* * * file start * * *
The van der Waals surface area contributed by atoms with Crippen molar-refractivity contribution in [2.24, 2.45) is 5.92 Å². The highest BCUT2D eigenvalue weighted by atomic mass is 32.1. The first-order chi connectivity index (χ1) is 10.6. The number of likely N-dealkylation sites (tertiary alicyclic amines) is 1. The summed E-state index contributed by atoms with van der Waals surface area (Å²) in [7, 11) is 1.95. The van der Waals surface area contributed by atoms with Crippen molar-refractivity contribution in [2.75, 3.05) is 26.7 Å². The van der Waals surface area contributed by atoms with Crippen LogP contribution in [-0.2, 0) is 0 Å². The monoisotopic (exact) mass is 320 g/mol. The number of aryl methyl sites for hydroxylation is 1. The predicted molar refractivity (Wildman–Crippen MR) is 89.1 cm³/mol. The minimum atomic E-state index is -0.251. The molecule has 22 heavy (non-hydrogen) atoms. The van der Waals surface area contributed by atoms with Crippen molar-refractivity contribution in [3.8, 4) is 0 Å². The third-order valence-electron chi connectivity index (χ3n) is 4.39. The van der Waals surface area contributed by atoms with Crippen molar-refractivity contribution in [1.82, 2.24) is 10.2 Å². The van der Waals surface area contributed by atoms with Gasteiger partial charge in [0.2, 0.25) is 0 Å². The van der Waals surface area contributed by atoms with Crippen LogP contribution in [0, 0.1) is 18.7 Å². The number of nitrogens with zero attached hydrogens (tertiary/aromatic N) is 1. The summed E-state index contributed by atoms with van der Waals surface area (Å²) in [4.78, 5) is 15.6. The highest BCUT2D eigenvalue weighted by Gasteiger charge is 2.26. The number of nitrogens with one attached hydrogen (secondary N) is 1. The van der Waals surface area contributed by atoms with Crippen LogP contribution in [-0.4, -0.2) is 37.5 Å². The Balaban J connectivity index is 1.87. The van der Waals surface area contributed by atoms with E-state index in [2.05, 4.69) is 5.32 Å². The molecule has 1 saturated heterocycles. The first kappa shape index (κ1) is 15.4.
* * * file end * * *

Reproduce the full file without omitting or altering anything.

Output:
The van der Waals surface area contributed by atoms with Crippen molar-refractivity contribution in [2.24, 2.45) is 5.92 Å². The highest BCUT2D eigenvalue weighted by atomic mass is 32.1. The first-order chi connectivity index (χ1) is 10.6. The number of likely N-dealkylation sites (tertiary alicyclic amines) is 1. The summed E-state index contributed by atoms with van der Waals surface area (Å²) in [7, 11) is 1.95. The van der Waals surface area contributed by atoms with Crippen molar-refractivity contribution in [2.75, 3.05) is 26.7 Å². The van der Waals surface area contributed by atoms with Crippen LogP contribution in [-0.2, 0) is 0 Å². The monoisotopic (exact) mass is 320 g/mol. The number of aryl methyl sites for hydroxylation is 1. The predicted molar refractivity (Wildman–Crippen MR) is 89.1 cm³/mol. The minimum atomic E-state index is -0.251. The molecule has 22 heavy (non-hydrogen) atoms. The van der Waals surface area contributed by atoms with Crippen molar-refractivity contribution in [3.8, 4) is 0 Å². The third-order valence-electron chi connectivity index (χ3n) is 4.39. The van der Waals surface area contributed by atoms with Crippen molar-refractivity contribution in [1.82, 2.24) is 10.2 Å². The van der Waals surface area contributed by atoms with Gasteiger partial charge in [0.2, 0.25) is 0 Å². The van der Waals surface area contributed by atoms with Crippen LogP contribution in [0, 0.1) is 18.7 Å². The number of nitrogens with zero attached hydrogens (tertiary/aromatic N) is 1. The summed E-state index contributed by atoms with van der Waals surface area (Å²) in [4.78, 5) is 15.6. The highest BCUT2D eigenvalue weighted by Gasteiger charge is 2.26. The number of nitrogens with one attached hydrogen (secondary N) is 1. The van der Waals surface area contributed by atoms with Crippen LogP contribution in [-0.4, -0.2) is 37.5 Å². The Balaban J connectivity index is 1.87. The van der Waals surface area contributed by atoms with E-state index in [2.05, 4.69) is 5.32 Å². The molecule has 1 saturated heterocycles. The first kappa shape index (κ1) is 15.4.